When I think about the best funds for a 401(k), I think of a few traits in particular. A fund should be inexpensive to hold, be diversified, and potentially invest in higher-yielding stocks to generate more income for soon-to-be retirees.

Of course, no single fund will hit every requirement. But some come pretty darn close. Here are three top-tier mutual funds selected from the funds you're most likely to find in a retirement account -- target date funds, index funds, and income funds.

Retirement mutual fund

Ticker

Expense ratio

Vanguard 2050 Target Retirement Fund

VFIFX

0.16%

Schwab S&P 500 Index Fund

SWPPX

0.03%

Vanguard High Dividend Yield Index Fund

VHDYX

0.15%

Data sources: Vanguard, Charles Schwab.

Target retirement funds

Want a one-and-done retirement plan? It doesn't exist, but target date funds are the next closest thing. It's all about convenience -- target date funds automatically allocate to lower-risk investments as you near your retirement date.

You shouldn't buy one of these funds without first looking under the hood, however. The allocation you might expect for any given retirement date might be vastly different than how a manager allocates its funds. Note that Fidelity's funds carry significantly more stock allocation than Vanguard's funds at a given retirement date, for example.

Stock Allocation Target Date Funds Vanguard And Fidelity

Chart by author.

Can retirement planning be one-size-fits-all? Absolutely not. Could you do better than a target date fund? Possibly. But these funds are probably the best option for hands-off investors. That goes double for younger investors, whose ultimate results have more to do with their savings rate than how perfectly allocated their funds are.

Widely available in retirement accounts and, most importantly, inexpensive, these funds are great for the low-effort crowd. Vanguard's funds costs less than 0.20% annually, while Fidelity's carry expense ratios as high as 0.76%.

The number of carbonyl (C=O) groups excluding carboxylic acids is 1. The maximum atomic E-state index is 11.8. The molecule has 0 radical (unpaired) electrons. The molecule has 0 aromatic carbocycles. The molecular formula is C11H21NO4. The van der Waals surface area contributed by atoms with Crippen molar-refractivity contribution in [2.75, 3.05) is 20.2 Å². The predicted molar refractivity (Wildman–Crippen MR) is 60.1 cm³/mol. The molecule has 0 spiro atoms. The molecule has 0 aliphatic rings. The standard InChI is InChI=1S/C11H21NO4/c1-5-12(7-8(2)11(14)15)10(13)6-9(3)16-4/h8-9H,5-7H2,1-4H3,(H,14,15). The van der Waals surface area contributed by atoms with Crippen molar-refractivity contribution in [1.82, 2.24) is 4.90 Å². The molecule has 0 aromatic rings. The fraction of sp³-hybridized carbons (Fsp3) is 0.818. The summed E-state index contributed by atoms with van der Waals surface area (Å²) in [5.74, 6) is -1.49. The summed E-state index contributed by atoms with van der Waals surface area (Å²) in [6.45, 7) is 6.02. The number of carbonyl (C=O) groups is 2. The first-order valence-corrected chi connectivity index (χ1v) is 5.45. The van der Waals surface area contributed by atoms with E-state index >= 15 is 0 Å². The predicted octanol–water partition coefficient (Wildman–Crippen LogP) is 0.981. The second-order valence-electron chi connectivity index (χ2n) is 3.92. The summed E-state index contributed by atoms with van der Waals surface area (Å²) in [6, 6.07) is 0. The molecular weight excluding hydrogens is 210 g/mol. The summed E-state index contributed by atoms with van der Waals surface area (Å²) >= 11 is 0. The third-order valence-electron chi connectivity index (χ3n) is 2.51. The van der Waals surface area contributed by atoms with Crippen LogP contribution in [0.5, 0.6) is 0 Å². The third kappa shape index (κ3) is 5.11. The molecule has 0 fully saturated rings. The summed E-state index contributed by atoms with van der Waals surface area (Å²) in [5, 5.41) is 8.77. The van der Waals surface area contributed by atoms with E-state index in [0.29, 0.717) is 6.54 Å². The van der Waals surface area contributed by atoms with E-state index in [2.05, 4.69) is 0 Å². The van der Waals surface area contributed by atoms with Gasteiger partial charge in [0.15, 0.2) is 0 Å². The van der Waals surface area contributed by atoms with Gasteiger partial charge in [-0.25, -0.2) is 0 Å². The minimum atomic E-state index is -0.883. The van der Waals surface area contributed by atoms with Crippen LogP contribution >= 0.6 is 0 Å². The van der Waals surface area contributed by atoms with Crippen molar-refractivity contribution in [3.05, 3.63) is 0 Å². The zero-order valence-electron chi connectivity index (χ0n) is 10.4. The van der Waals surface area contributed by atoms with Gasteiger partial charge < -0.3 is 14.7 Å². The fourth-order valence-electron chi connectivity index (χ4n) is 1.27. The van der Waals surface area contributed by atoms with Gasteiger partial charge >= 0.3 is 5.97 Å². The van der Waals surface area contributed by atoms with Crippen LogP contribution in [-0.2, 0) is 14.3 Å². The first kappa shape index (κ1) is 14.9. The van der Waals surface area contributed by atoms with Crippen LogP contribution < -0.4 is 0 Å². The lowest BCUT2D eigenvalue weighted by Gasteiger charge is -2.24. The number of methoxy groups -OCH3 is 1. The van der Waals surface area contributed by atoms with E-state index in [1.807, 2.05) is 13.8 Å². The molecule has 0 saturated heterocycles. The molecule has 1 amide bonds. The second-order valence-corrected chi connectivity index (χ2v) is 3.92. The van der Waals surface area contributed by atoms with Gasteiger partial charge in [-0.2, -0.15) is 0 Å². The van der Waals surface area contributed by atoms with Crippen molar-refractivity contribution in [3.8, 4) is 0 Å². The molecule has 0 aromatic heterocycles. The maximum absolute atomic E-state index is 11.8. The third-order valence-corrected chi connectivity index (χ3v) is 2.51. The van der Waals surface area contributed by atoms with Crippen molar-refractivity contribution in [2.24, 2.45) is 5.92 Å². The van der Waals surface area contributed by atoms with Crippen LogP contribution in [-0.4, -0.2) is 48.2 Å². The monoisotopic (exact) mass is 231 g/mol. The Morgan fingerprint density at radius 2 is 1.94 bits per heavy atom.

Take the index

Over long periods of time, the value of all businesses should go up. Naturally, stock prices should go up, too, and you could do much worse than to simply get the results of large cap stocks in the United States.

Even the world's most successful investor, Warren Buffett, agrees -- he's instructed his trust to manage his wife's wealth by putting 90% of its money in the S&P 500. The other 10% will be allocated to short-term government bonds.

A fund like the Schwab S&P 500 Index Fund can be an excellent way to invest in a diversified manner across 500 of some of the world's most important companies. It's also the least expensive fund available, carrying an expense ratio of 0.03%. 

Given that the S&P 500 makes up roughly 80% of the value of all stocks listed on American exchanges, you're not missing out on much by holding an index that tracks it. Therefore, making it a core part of your portfolio wouldn't be unwise. Most importantly, these funds are almost universally dirt cheap, ensuring that more of the return makes it into your pocket.

Picture of a pie chart of asset allocation.

Index funds are common in 401(K) plans and an excellent choice for their low costs. Image source: Getty Images.

A fund for income

There are countless dividend funds out there, many of which sacrifice safety in their strategy to generate the most income on a current basis. (Several funds just buy the highest-yielding stocks, regardless of the prospects for the underlying business.)

I like the Vanguard High Dividend Yield Index Fund because it currently generates about 50% more yield than the S&P 500 index, all from a portfolio of well-known household name stocks. Among its top positions are companies like Microsoft, Johnson & Johnson, and Wells Fargo, hardly anything exotic.

Recent performance has been spectacular, as it beat the market by about 0.6% per year over the last 5 years with a simple indexing strategy that results in a tiny expense ratio of just 0.15% annually.

 

Jordan Wathen has no position in any stocks mentioned. The Motley Fool owns shares of and recommends Johnson & Johnson and Wells Fargo. The Motley Fool owns shares of Microsoft. Try any of our Foolish newsletter services free for 30 days. We Fools may not all hold the same opinions, but we all believe that considering a diverse range of insights makes us better investors. The Motley Fool has a disclosure policy.